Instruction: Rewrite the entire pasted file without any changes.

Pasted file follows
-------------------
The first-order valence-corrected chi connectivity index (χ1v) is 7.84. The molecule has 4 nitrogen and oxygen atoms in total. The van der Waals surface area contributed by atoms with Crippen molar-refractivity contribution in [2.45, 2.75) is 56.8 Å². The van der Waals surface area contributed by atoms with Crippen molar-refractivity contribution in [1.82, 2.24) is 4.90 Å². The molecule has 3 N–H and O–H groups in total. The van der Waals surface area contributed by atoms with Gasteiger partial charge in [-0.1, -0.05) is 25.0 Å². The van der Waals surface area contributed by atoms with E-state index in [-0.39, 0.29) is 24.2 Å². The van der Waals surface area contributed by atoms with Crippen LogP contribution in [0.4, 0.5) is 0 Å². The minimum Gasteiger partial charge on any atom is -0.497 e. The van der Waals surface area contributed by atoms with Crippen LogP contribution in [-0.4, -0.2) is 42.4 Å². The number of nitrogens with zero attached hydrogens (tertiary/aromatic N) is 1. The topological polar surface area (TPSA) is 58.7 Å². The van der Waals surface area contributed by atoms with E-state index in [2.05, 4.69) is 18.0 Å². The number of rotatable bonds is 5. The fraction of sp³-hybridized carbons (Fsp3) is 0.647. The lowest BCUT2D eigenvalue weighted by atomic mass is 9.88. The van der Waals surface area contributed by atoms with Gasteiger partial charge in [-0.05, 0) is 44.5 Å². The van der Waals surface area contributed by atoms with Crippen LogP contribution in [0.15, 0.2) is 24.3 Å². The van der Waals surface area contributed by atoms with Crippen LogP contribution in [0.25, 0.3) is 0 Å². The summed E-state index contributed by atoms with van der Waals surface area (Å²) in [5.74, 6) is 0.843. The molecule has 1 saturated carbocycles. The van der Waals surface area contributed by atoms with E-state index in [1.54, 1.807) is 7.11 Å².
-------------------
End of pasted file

The first-order valence-corrected chi connectivity index (χ1v) is 7.84. The molecule has 4 nitrogen and oxygen atoms in total. The van der Waals surface area contributed by atoms with Crippen molar-refractivity contribution in [2.45, 2.75) is 56.8 Å². The van der Waals surface area contributed by atoms with Crippen molar-refractivity contribution in [1.82, 2.24) is 4.90 Å². The molecule has 3 N–H and O–H groups in total. The van der Waals surface area contributed by atoms with Gasteiger partial charge in [-0.1, -0.05) is 25.0 Å². The van der Waals surface area contributed by atoms with E-state index in [-0.39, 0.29) is 24.2 Å². The van der Waals surface area contributed by atoms with Crippen LogP contribution in [0.4, 0.5) is 0 Å². The minimum Gasteiger partial charge on any atom is -0.497 e. The van der Waals surface area contributed by atoms with Crippen LogP contribution in [-0.4, -0.2) is 42.4 Å². The number of nitrogens with zero attached hydrogens (tertiary/aromatic N) is 1. The topological polar surface area (TPSA) is 58.7 Å². The van der Waals surface area contributed by atoms with E-state index in [2.05, 4.69) is 18.0 Å². The number of rotatable bonds is 5. The fraction of sp³-hybridized carbons (Fsp3) is 0.647. The lowest BCUT2D eigenvalue weighted by atomic mass is 9.88. The van der Waals surface area contributed by atoms with Gasteiger partial charge in [-0.05, 0) is 44.5 Å². The van der Waals surface area contributed by atoms with Crippen LogP contribution in [0.15, 0.2) is 24.3 Å². The van der Waals surface area contributed by atoms with Crippen LogP contribution in [0.25, 0.3) is 0 Å². The summed E-state index contributed by atoms with van der Waals surface area (Å²) in [5.74, 6) is 0.843. The molecule has 1 saturated carbocycles. The van der Waals surface area contributed by atoms with E-state index in [1.54, 1.807) is 7.11 Å².